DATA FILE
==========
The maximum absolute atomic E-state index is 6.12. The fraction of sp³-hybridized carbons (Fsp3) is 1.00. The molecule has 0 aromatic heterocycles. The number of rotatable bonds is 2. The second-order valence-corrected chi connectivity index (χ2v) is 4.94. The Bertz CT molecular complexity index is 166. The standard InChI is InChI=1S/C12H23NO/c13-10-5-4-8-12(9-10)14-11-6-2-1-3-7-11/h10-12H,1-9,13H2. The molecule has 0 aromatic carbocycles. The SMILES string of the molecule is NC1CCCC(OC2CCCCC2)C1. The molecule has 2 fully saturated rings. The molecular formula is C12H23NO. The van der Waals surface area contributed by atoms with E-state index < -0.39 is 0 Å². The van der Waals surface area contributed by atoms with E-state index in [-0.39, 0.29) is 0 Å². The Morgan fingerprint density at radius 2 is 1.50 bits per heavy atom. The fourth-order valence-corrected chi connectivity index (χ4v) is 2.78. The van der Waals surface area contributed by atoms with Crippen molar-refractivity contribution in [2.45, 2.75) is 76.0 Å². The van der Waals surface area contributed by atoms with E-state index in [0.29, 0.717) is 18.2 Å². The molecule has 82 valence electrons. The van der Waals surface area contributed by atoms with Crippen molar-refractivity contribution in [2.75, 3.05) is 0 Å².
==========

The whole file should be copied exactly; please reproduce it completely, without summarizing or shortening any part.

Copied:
The maximum absolute atomic E-state index is 6.12. The fraction of sp³-hybridized carbons (Fsp3) is 1.00. The molecule has 0 aromatic heterocycles. The number of rotatable bonds is 2. The second-order valence-corrected chi connectivity index (χ2v) is 4.94. The Bertz CT molecular complexity index is 166. The standard InChI is InChI=1S/C12H23NO/c13-10-5-4-8-12(9-10)14-11-6-2-1-3-7-11/h10-12H,1-9,13H2. The molecule has 0 aromatic carbocycles. The SMILES string of the molecule is NC1CCCC(OC2CCCCC2)C1. The molecule has 2 fully saturated rings. The molecular formula is C12H23NO. The van der Waals surface area contributed by atoms with E-state index < -0.39 is 0 Å². The van der Waals surface area contributed by atoms with E-state index in [-0.39, 0.29) is 0 Å². The Morgan fingerprint density at radius 2 is 1.50 bits per heavy atom. The fourth-order valence-corrected chi connectivity index (χ4v) is 2.78. The van der Waals surface area contributed by atoms with Crippen molar-refractivity contribution in [2.45, 2.75) is 76.0 Å². The van der Waals surface area contributed by atoms with E-state index in [0.29, 0.717) is 18.2 Å². The molecule has 82 valence electrons. The van der Waals surface area contributed by atoms with Crippen molar-refractivity contribution in [2.75, 3.05) is 0 Å².